Two weeks ago, Kira and Sam Mandon-Jones walked their rescue dog, Mocha, through fields to Akholt Wood near their home in the Kent village of Aylesham. “And we said: ‘This is such a lovely route. We’ll do it every week.’ But not now,” said Kira, 29.
Two days after their Sunday stroll, the body of Julia James, 53, was found with “significant head injuries” at 4pm on Tuesday 27 April on the edge of that same wood. The police community support officer was walking her jack russell, Toby, a few hundred yards from her home in the hamlet of Snowdown.
With still no arrest, no weapon and no motive, a £10,000 Crimestoppers reward is offered for anonymous information in this horrific and hugely baffling case.
In Aylesham and nearby Snowdown, on the east Kent Miner’s Way trail linking old coalfield parishes, the police presence remains heavy, as does the mood in the close-knit community.
Surrounded by lush fields, peppered with copses, this is a perfect place for dog owners, of which there are many. But women are now reluctant to walk their pets alone, while the local running club is advising its female members to run in pairs.
“I used to go up to the fields. But, the proximity [of the murder] has been scary,” said Kira, a graphic designer. The fact police cannot rule out stranger murder, and media reports of a “killer still at large”, have left her and her husband deeply uneasy. “There’s this kind of feeling that it could be anyone you know,” said Sam, 31, a business analyst.
At the Miners’ Memorial in Aylesham’s Market Place, floral tributes are piled high to the wife, mother, daughter, friend, neighbour and dedicated PCSO who was a “pillar of the community”. “She was just walking her dog,” laments one. “Why?” reads another.
“The flowers are growing. Every single day there are more and more of them,” said Annette Duncombe, 63, who, with her husband, Paul, 66, retired to Aylesham three years ago. “It’s a lovely little place, but this has really rocked the community.”
Annette no longer walks their border terrier, Sidney, alone. “I don’t want to go out on my own, and I definitely wouldn’t go over the fields. She was just like me, walking her dog,” she said. Her husband added: “You’re looking at everybody. It’s changed the way you feel. It’s not nice.”
Kent police, a force “in deep shock” at the murder of one of their own, admits this is a “hugely challenging case”. Its most experienced investigators are leading a team of hundreds, combing fields and hedgerows, searching the disused Snowdown Colliery site, conducting door-to-door inquiries and stopping more than 400 motorists in their search for clues and potential witnesses. Kent police’s chief constable, Alan Pughsley, said on Friday he had called on other forces to help with the inquiry, as he urged the killer to give themselves up.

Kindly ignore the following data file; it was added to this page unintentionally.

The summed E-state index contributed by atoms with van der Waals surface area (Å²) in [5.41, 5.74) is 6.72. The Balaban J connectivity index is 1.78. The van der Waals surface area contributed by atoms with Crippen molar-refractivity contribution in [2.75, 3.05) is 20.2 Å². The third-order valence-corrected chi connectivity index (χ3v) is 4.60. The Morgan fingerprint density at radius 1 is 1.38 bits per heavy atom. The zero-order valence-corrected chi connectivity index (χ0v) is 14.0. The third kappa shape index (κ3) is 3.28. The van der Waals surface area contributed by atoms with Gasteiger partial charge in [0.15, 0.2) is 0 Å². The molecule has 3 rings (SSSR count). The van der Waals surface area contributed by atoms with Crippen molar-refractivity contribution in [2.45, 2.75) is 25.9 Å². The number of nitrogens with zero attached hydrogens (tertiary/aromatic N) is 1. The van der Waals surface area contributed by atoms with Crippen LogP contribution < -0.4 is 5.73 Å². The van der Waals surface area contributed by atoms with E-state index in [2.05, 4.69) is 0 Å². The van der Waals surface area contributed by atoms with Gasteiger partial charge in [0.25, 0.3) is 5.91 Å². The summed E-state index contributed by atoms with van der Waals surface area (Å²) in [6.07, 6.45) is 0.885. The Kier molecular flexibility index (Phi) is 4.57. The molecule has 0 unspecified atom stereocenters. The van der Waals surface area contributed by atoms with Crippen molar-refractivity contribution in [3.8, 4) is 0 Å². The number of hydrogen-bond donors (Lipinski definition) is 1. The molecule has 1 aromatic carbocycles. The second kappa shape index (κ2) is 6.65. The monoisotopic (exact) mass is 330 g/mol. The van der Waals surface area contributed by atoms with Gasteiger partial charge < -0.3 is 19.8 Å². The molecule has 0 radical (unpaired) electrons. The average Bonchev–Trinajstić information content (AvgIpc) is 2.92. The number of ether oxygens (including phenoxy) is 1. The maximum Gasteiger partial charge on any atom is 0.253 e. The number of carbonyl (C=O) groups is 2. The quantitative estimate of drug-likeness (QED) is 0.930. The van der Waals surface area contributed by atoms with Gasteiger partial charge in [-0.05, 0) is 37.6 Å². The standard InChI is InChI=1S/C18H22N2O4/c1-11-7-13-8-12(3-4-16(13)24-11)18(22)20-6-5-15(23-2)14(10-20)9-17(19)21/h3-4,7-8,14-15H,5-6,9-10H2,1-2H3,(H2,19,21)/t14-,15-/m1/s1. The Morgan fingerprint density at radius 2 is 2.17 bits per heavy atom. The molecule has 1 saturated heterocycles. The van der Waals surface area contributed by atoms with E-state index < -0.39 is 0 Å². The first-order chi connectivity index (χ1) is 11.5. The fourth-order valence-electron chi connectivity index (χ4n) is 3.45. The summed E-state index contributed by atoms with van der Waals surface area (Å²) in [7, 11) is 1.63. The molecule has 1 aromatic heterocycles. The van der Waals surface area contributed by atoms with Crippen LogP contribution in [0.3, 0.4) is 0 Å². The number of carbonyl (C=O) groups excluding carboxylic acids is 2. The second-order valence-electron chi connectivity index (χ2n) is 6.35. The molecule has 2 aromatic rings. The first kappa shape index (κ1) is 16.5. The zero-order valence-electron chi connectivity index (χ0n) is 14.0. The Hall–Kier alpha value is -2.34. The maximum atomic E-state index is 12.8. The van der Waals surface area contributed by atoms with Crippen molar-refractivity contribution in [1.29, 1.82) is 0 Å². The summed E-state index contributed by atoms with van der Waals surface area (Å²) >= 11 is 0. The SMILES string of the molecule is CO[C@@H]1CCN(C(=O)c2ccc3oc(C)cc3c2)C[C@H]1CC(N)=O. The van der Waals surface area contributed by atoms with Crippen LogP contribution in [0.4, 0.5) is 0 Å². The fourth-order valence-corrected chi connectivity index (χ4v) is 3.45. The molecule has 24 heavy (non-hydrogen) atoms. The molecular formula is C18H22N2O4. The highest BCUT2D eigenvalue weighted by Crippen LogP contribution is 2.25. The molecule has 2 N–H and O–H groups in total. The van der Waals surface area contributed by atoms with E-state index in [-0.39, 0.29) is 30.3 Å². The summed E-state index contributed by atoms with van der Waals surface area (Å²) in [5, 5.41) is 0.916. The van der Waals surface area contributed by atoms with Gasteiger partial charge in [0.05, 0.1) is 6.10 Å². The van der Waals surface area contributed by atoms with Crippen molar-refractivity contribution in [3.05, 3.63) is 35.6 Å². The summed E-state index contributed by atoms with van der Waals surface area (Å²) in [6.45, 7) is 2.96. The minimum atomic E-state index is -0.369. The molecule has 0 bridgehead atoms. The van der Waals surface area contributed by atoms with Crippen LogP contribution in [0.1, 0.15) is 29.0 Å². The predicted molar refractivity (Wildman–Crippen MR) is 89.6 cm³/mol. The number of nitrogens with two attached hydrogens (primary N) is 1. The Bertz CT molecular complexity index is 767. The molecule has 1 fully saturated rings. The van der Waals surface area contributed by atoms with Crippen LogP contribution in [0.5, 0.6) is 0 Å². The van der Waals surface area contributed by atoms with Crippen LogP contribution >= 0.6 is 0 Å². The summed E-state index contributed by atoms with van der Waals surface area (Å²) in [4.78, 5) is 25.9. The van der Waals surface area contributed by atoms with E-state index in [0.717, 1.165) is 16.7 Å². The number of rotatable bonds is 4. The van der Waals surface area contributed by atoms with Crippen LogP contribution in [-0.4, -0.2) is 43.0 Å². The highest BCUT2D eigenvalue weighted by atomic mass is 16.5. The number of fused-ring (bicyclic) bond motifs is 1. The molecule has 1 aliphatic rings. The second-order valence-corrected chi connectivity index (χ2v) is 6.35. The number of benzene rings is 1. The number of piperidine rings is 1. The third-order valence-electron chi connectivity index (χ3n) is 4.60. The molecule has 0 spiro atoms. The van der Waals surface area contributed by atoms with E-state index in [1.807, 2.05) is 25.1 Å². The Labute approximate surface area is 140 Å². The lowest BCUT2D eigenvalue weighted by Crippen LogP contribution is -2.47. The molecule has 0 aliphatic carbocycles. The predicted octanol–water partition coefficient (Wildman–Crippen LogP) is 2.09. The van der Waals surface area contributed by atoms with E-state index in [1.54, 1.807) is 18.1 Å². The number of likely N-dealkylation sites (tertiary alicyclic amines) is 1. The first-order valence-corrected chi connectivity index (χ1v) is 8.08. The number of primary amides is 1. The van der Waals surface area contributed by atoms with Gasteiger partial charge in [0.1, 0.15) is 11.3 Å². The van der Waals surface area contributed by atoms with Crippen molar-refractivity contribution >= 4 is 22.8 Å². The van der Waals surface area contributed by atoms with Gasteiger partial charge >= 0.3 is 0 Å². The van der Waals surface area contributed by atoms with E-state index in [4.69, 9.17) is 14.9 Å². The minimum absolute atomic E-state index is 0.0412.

James, who has a son and a daughter, Bethan Coles, a serving Kent police officer, regularly walked the route from her home. The PCSO, whose work included helping victims of domestic abuse, was not on duty or in uniform when she died.
Hundreds have posted tributes and condolences on Facebook sites used by family members to publicise the hunt for her killer. Some have compared media coverage unfavourably with the frenzy of headlines and the high-profile vigil after the kidnapping and killing of Sarah Everard, 33, whose body was found near Ashford in Kent, in March. The Metropolitan police officer Wayne Couzens has been charged with her murder.
“Where are the vigils and protests about her [James’] murder?” one of James’ cousins posted in the early days of the police investigation.
Kira Mandon-Jones, who followed the Everard case closely, said: “Some have said it’s because she was a police officer, others because she’s in her 50s. But I think it’s probably more the fact Sarah Everard was missing for so long, and the publicity was to help find her.”
James’s daughter requested that, rather than gathering for a vigil, people lit candles and placed them on their doorstep in memory of her mother last Tuesday, marking one week since her murder.
Police have cautioned residents to be vigilant, to always carry a phone, and let others know of their movement as the inquiry is ongoing.
Elina Petrusevica, 31, an admin worker, said before the murder, she had already feared walking alone because of a spate of dognapping incidents in the area. The women in her running club now always run with others, and she walks her chocolate labrador, Oakley, in populated places unless she is with her partner.
“If I am on my own, I stay in the village. I will not go out into the countryside,” she said, adding she had an installed an alarm app on her phone. “I treat everybody as a potential threat now. If I don’t know you, go away,” she added. “It’s a shame.”
Anyone with information can contact Crimestoppers anonymously on freephone 0800 555 111 or via its website.